Thames Tributary Earl Sluice - Surrey Docks

Thames Tributary Earl Sluice
The River Peck runs underground through this area between Peckham Rye and where it joins the Earl Sluice in Rotherhithe.

Post to the west Blue Anchor
Post to the east Thames Tributary Earl Sluice - Deptford
Post to the south Cold Blow
Post to the north Surrey Docks

Abbeyfield Road
Abbeyfield Estate - twenty-six-storey tower of the 1965-7, with an afternoon shadow which stretches halfway across Southwark Park. London County Council housing
Bede House community centre. A C
harity established as a Settlement in 1938

Alpine Road
30 Earl of Beaconsfield Pub. Closed and gone

Aspinden Road
Nature garden run by Bede House on a bomb site

Bush Road
58 Old Manor House. Pub is now an Italian restaurant

Debnam's Road
St.Gertrude R.C. 1902 by F. W. Tasker. Greek cross plan; plain classical detail with groined timber vault.
Southwark Special Services Dept.
Dilston Grove
Clare College Mission Church. Early example of poured concrete construction... 1911 by Simpson & Ayrton. Sunny building, roughcast, with Italian roof. Now used as an arts exhibition space.

Eugenia Road
St.Katherine church By Covell Matthews & Partners, 1960, replacing a church 1884 by W.O. Milne on the foundations of which it is built. The predecessor church was one of those funded by Richard Foster, but it was bombed. The current church us in pale brick, with zigzagging walls and a curved end.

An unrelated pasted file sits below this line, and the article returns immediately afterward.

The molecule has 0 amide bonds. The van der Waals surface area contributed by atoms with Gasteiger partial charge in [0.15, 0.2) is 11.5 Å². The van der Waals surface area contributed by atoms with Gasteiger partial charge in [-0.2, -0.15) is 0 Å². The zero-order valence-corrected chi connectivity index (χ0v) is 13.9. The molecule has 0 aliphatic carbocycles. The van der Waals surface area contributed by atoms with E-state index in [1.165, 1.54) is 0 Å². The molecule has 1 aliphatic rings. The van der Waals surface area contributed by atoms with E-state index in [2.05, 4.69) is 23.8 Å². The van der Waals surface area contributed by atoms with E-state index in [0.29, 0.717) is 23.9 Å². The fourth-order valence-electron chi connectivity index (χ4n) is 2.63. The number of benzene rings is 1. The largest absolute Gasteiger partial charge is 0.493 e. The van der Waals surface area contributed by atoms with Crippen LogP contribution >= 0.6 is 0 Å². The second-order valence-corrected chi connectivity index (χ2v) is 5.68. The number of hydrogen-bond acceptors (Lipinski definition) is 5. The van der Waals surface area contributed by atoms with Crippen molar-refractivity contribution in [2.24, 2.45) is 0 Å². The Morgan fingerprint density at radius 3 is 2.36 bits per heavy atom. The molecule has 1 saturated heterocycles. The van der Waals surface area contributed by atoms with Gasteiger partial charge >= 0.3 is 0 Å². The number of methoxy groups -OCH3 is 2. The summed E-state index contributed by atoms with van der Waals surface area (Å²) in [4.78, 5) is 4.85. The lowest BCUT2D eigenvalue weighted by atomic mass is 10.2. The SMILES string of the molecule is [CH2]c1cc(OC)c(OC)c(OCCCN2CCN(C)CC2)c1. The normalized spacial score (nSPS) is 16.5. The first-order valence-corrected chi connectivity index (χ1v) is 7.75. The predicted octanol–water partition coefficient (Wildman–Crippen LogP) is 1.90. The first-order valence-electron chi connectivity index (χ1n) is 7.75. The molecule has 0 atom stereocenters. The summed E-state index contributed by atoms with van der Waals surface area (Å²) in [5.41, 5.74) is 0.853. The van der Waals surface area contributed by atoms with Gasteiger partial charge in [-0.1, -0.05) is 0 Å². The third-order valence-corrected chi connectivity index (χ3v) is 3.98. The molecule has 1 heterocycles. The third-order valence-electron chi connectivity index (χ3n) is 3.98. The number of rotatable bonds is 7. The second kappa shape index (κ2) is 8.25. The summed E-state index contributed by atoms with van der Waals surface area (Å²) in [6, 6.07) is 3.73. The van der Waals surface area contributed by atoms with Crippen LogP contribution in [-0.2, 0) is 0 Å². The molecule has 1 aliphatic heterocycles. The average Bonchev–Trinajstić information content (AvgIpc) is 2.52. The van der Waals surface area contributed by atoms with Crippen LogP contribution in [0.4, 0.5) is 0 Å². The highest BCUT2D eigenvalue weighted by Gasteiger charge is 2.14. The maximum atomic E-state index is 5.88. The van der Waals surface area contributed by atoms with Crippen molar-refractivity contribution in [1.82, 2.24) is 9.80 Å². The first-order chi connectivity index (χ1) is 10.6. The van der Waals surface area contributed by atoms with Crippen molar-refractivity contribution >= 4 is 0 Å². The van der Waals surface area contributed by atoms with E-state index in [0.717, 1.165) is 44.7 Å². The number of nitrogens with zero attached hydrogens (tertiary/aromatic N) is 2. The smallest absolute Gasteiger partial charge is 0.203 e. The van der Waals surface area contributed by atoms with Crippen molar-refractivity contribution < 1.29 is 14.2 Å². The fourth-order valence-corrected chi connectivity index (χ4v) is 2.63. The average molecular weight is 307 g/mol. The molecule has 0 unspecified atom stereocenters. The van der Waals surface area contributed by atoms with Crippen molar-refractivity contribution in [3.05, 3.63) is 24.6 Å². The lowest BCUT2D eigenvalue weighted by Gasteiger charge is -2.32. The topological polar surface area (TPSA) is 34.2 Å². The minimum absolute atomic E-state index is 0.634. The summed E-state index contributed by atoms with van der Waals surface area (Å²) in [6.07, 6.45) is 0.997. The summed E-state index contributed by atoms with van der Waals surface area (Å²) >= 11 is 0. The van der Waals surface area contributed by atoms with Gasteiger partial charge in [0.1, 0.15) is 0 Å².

London County Council housing from 1957 replaced in 2010.

Hawkstone Road
57 Medical centre
58 Cavendish School at Lady Gomm House. Built in 1885, originally as a convent and cottage hospital, and recently for a variety of community projects. Now a private secondary school.
59 Duke of Suffolk pub. Now flats
Red Lion Boys Club
Ilderton Road
South Bermondsey Station, 13th August 1866. Between Peckham Rye and London Bridge on Southern Rail. The original station was known as ‘Rotherhithe’. Built by the London Brighton and South Coast Railway. In 1869 The name was changed to ‘South Bermondsey and Rotherhithe’ when it became a station on the East London Line In 1928 it was one of the stations on the South London Line connecting Victoria and London Bridge. It was built on the site of the original centre track and was opened when the old station closed.
South Bermondsey, earlier Station on the site of the junction between this line and the spur on the main line from Bricklayers Arms. Remains demolished 2002
Cliftonville Tavern. Corner with Verney Road. Tavern's name is a reminder of seaside excursion trains which used Bricklayers Arms. Closed.
Deptford Slipper Baths. Now Shekinah Ministries, Glory Centre